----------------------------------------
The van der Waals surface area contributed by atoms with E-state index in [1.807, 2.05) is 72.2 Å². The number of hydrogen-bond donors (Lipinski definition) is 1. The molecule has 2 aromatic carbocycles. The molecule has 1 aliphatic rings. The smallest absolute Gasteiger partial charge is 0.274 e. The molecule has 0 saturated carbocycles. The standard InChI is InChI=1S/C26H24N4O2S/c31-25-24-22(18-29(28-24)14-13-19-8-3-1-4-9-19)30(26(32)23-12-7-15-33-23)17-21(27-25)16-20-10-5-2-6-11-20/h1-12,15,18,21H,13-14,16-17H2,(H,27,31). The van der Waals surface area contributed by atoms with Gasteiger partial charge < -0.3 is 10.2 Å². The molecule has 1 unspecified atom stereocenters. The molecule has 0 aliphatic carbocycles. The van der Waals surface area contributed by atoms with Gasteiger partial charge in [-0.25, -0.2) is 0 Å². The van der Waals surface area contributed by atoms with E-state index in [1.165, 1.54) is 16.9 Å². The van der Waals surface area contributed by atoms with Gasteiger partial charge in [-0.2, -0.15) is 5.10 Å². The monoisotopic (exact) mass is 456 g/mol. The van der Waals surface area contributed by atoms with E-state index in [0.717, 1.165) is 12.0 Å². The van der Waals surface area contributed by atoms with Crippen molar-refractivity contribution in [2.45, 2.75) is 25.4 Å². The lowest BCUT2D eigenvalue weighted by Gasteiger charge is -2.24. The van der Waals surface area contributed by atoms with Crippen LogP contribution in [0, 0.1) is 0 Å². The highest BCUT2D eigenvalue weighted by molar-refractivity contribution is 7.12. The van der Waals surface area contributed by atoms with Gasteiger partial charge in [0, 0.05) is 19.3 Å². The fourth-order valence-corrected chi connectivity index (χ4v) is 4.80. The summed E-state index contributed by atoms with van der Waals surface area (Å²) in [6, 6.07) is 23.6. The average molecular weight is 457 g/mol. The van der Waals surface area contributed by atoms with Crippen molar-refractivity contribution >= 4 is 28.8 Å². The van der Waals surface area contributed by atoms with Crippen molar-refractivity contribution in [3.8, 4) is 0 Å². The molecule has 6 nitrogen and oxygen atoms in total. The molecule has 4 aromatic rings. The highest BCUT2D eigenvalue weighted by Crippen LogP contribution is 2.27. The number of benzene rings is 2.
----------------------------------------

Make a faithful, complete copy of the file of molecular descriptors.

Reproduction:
The van der Waals surface area contributed by atoms with E-state index in [1.807, 2.05) is 72.2 Å². The number of hydrogen-bond donors (Lipinski definition) is 1. The molecule has 2 aromatic carbocycles. The molecule has 1 aliphatic rings. The smallest absolute Gasteiger partial charge is 0.274 e. The molecule has 0 saturated carbocycles. The standard InChI is InChI=1S/C26H24N4O2S/c31-25-24-22(18-29(28-24)14-13-19-8-3-1-4-9-19)30(26(32)23-12-7-15-33-23)17-21(27-25)16-20-10-5-2-6-11-20/h1-12,15,18,21H,13-14,16-17H2,(H,27,31). The van der Waals surface area contributed by atoms with Gasteiger partial charge < -0.3 is 10.2 Å². The molecule has 1 unspecified atom stereocenters. The molecule has 0 aliphatic carbocycles. The van der Waals surface area contributed by atoms with Gasteiger partial charge in [-0.25, -0.2) is 0 Å². The van der Waals surface area contributed by atoms with E-state index in [1.165, 1.54) is 16.9 Å². The van der Waals surface area contributed by atoms with Gasteiger partial charge in [-0.2, -0.15) is 5.10 Å². The monoisotopic (exact) mass is 456 g/mol. The van der Waals surface area contributed by atoms with E-state index in [0.717, 1.165) is 12.0 Å². The van der Waals surface area contributed by atoms with Crippen molar-refractivity contribution in [2.45, 2.75) is 25.4 Å². The lowest BCUT2D eigenvalue weighted by Gasteiger charge is -2.24. The van der Waals surface area contributed by atoms with Crippen LogP contribution in [0, 0.1) is 0 Å². The highest BCUT2D eigenvalue weighted by molar-refractivity contribution is 7.12. The van der Waals surface area contributed by atoms with Gasteiger partial charge in [0, 0.05) is 19.3 Å². The fourth-order valence-corrected chi connectivity index (χ4v) is 4.80. The summed E-state index contributed by atoms with van der Waals surface area (Å²) in [6, 6.07) is 23.6. The average molecular weight is 457 g/mol. The van der Waals surface area contributed by atoms with Crippen molar-refractivity contribution >= 4 is 28.8 Å². The van der Waals surface area contributed by atoms with Crippen molar-refractivity contribution in [3.8, 4) is 0 Å². The molecule has 6 nitrogen and oxygen atoms in total. The molecule has 4 aromatic rings. The highest BCUT2D eigenvalue weighted by Crippen LogP contribution is 2.27. The number of benzene rings is 2.